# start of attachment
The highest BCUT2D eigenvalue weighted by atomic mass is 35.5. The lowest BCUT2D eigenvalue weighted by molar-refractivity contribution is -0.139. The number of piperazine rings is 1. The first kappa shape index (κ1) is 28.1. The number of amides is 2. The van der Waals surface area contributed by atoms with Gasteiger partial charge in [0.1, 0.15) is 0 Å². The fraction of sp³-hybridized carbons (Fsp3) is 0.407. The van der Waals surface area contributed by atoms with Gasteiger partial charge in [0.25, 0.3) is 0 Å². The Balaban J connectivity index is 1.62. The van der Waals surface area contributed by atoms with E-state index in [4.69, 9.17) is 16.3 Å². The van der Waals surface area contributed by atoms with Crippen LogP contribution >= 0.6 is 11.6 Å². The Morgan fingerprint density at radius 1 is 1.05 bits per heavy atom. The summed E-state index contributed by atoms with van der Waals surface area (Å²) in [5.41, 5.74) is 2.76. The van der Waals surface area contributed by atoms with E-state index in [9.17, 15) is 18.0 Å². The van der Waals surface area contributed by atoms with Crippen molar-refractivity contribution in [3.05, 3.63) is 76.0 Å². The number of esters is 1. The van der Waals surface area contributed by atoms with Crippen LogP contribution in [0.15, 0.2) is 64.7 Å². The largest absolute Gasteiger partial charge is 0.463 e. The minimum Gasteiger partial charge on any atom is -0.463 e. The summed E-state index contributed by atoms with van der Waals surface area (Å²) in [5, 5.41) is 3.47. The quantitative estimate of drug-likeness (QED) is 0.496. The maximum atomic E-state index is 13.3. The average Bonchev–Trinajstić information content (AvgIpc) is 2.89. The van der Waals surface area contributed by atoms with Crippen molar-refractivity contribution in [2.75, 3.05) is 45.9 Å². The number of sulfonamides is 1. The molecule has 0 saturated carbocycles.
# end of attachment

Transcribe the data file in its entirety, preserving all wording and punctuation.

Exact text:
The highest BCUT2D eigenvalue weighted by atomic mass is 35.5. The lowest BCUT2D eigenvalue weighted by molar-refractivity contribution is -0.139. The number of piperazine rings is 1. The first kappa shape index (κ1) is 28.1. The number of amides is 2. The van der Waals surface area contributed by atoms with Gasteiger partial charge in [0.1, 0.15) is 0 Å². The fraction of sp³-hybridized carbons (Fsp3) is 0.407. The van der Waals surface area contributed by atoms with Gasteiger partial charge in [0.25, 0.3) is 0 Å². The Balaban J connectivity index is 1.62. The van der Waals surface area contributed by atoms with E-state index in [4.69, 9.17) is 16.3 Å². The van der Waals surface area contributed by atoms with Crippen LogP contribution >= 0.6 is 11.6 Å². The Morgan fingerprint density at radius 1 is 1.05 bits per heavy atom. The summed E-state index contributed by atoms with van der Waals surface area (Å²) in [5.41, 5.74) is 2.76. The van der Waals surface area contributed by atoms with E-state index in [9.17, 15) is 18.0 Å². The van der Waals surface area contributed by atoms with Crippen molar-refractivity contribution in [3.05, 3.63) is 76.0 Å². The number of esters is 1. The van der Waals surface area contributed by atoms with Crippen LogP contribution in [0.15, 0.2) is 64.7 Å². The largest absolute Gasteiger partial charge is 0.463 e. The minimum Gasteiger partial charge on any atom is -0.463 e. The summed E-state index contributed by atoms with van der Waals surface area (Å²) in [5, 5.41) is 3.47. The quantitative estimate of drug-likeness (QED) is 0.496. The maximum atomic E-state index is 13.3. The average Bonchev–Trinajstić information content (AvgIpc) is 2.89. The van der Waals surface area contributed by atoms with Crippen molar-refractivity contribution in [2.75, 3.05) is 45.9 Å². The number of sulfonamides is 1. The molecule has 0 saturated carbocycles.